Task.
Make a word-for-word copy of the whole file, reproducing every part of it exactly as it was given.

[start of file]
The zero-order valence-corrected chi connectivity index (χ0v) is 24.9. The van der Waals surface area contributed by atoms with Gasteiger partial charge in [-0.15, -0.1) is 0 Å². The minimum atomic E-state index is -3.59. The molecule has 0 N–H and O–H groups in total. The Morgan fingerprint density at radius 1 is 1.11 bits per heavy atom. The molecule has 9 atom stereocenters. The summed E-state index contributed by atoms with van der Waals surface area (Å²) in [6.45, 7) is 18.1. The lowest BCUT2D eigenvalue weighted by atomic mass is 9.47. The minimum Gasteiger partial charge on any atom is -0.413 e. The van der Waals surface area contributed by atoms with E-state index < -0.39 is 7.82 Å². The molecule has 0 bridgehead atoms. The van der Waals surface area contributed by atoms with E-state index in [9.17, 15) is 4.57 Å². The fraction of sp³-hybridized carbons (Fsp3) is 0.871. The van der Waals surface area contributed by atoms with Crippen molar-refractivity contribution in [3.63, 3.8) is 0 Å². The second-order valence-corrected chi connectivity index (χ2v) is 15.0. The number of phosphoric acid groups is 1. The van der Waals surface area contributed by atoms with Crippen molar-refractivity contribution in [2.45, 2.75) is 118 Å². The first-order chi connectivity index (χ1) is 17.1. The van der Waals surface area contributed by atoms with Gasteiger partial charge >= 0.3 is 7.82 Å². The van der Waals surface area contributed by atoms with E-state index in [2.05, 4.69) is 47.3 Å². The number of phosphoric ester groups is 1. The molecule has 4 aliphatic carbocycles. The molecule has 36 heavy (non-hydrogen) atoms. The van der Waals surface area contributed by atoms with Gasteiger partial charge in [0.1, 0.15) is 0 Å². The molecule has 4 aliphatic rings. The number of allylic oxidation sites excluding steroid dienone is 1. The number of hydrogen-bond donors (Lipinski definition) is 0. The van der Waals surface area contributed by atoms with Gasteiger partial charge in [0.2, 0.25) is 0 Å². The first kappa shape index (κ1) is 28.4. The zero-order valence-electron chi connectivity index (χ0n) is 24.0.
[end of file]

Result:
The zero-order valence-corrected chi connectivity index (χ0v) is 24.9. The van der Waals surface area contributed by atoms with Gasteiger partial charge in [-0.15, -0.1) is 0 Å². The minimum atomic E-state index is -3.59. The molecule has 0 N–H and O–H groups in total. The Morgan fingerprint density at radius 1 is 1.11 bits per heavy atom. The molecule has 9 atom stereocenters. The summed E-state index contributed by atoms with van der Waals surface area (Å²) in [6.45, 7) is 18.1. The lowest BCUT2D eigenvalue weighted by atomic mass is 9.47. The minimum Gasteiger partial charge on any atom is -0.413 e. The van der Waals surface area contributed by atoms with E-state index < -0.39 is 7.82 Å². The molecule has 0 bridgehead atoms. The van der Waals surface area contributed by atoms with E-state index in [9.17, 15) is 4.57 Å². The fraction of sp³-hybridized carbons (Fsp3) is 0.871. The van der Waals surface area contributed by atoms with Crippen molar-refractivity contribution in [3.63, 3.8) is 0 Å². The second-order valence-corrected chi connectivity index (χ2v) is 15.0. The number of phosphoric acid groups is 1. The van der Waals surface area contributed by atoms with Crippen molar-refractivity contribution in [2.45, 2.75) is 118 Å². The first-order chi connectivity index (χ1) is 17.1. The van der Waals surface area contributed by atoms with Gasteiger partial charge >= 0.3 is 7.82 Å². The van der Waals surface area contributed by atoms with E-state index in [2.05, 4.69) is 47.3 Å². The number of phosphoric ester groups is 1. The molecule has 4 aliphatic carbocycles. The molecule has 36 heavy (non-hydrogen) atoms. The van der Waals surface area contributed by atoms with Gasteiger partial charge in [0.1, 0.15) is 0 Å². The molecule has 4 aliphatic rings. The number of allylic oxidation sites excluding steroid dienone is 1. The number of hydrogen-bond donors (Lipinski definition) is 0. The van der Waals surface area contributed by atoms with Gasteiger partial charge in [0.2, 0.25) is 0 Å². The first kappa shape index (κ1) is 28.4. The zero-order valence-electron chi connectivity index (χ0n) is 24.0.